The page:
SEC Charges Broker-Dealer and Transfer Agent in Microcap Shell Factory Fraud
The SEC announced on February 21, 2019, charges against a broker-dealer, a transfer agent, and three individuals for their roles in the creation of over a dozen undisclosed “blank check” companies from 2009 to 2014.
In its complaint, the SEC alleges that broker-dealer Spartan Securities Group, Ltd. and transfer agent Island Capital Management LLC, which does business as Island Stock Transfer, helped create and sell at least 19 purportedly legitimate public companies that were in fact shams. To effectuate the scheme, the complaint alleges that Spartan Securities filed fraudulent applications FINRA to publicly list the companies’ common stock and ultimately enable the shares to become free-trading and available to public investors. The complaint also alleges that Spartan Securities’ principals, Carl E. Dilley and Micah J. Eldred, signed the false applications even though they knew or at least were reckless that the companies were fake and David D. Lopez failed to investigate red flags raised by FINRA or even familiarize himself with the companies. The SEC further alleges that Island Stock Transfer and Carl Dilley facilitated the public sale of the stock of at least 12 of the sham companies through the bulk issuance and transfer of the “free-trading” securities.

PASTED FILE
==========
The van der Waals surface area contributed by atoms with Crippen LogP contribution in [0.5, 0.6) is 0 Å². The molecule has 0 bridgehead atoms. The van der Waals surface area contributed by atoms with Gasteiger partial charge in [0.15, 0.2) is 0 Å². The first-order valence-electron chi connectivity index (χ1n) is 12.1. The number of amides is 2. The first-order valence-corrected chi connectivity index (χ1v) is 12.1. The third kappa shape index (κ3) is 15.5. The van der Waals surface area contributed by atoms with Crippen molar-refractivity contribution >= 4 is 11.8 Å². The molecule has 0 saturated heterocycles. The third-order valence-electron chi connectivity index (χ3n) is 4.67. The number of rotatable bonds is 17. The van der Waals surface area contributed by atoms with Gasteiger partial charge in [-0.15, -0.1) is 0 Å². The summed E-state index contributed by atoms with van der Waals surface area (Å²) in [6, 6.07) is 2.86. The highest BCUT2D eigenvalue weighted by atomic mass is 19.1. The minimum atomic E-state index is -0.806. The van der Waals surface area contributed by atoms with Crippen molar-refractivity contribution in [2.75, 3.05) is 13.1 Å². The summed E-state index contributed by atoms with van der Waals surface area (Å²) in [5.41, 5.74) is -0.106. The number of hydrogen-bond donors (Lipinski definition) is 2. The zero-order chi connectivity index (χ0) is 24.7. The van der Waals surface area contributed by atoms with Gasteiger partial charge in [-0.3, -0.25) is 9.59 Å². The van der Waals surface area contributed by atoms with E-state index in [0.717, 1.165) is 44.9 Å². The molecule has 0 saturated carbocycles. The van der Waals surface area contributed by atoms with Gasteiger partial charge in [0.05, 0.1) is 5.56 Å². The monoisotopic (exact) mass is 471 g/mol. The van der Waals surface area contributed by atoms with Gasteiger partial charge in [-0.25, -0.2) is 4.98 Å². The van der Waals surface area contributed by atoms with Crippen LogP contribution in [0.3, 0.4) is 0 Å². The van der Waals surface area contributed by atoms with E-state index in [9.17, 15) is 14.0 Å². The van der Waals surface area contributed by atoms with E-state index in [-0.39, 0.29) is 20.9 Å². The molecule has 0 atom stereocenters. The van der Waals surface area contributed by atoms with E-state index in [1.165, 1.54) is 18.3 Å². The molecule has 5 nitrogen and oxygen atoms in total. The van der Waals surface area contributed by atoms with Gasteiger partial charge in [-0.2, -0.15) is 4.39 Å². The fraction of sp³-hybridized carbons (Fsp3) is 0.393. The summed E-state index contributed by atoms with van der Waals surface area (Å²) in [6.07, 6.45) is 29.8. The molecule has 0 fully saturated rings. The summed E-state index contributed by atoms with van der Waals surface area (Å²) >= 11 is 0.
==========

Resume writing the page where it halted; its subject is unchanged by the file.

The SEC alleges that: (1) Spartan Securities violated Section 15(c)(2) of the Securities Exchange Act of 1934 (“Exchange Act”) and Rule 15c2-11 thereunder, and that Carl Dilley, Micah Eldred and David Lopez aided and abetted those violations; (2) Spartan Securities, Island Stock Transfer, Carl Dilley and Micah Eldred violated, and aided and abetted violations of, Section 17(a) of the Securities Act of 1933 (“Securities Act”) and Section 10(b) and Rule 10b-5 of the Exchange Act; and (3) Spartan Securities, Island Stock Transfer, and Carl Dilley violated Sections 5(a) and 5(c) of the Securities Act of 1933 (“Securities Act”).
Between 2015 and 2018, the SEC filed multiple enforcement actions in related schemes to sell “blank check” companies. Broker-dealers that initiate or resume the publication of quotations in over-the-counter securities should be mindful of their obligations under the SEC rules, including Rule 15c2-11.
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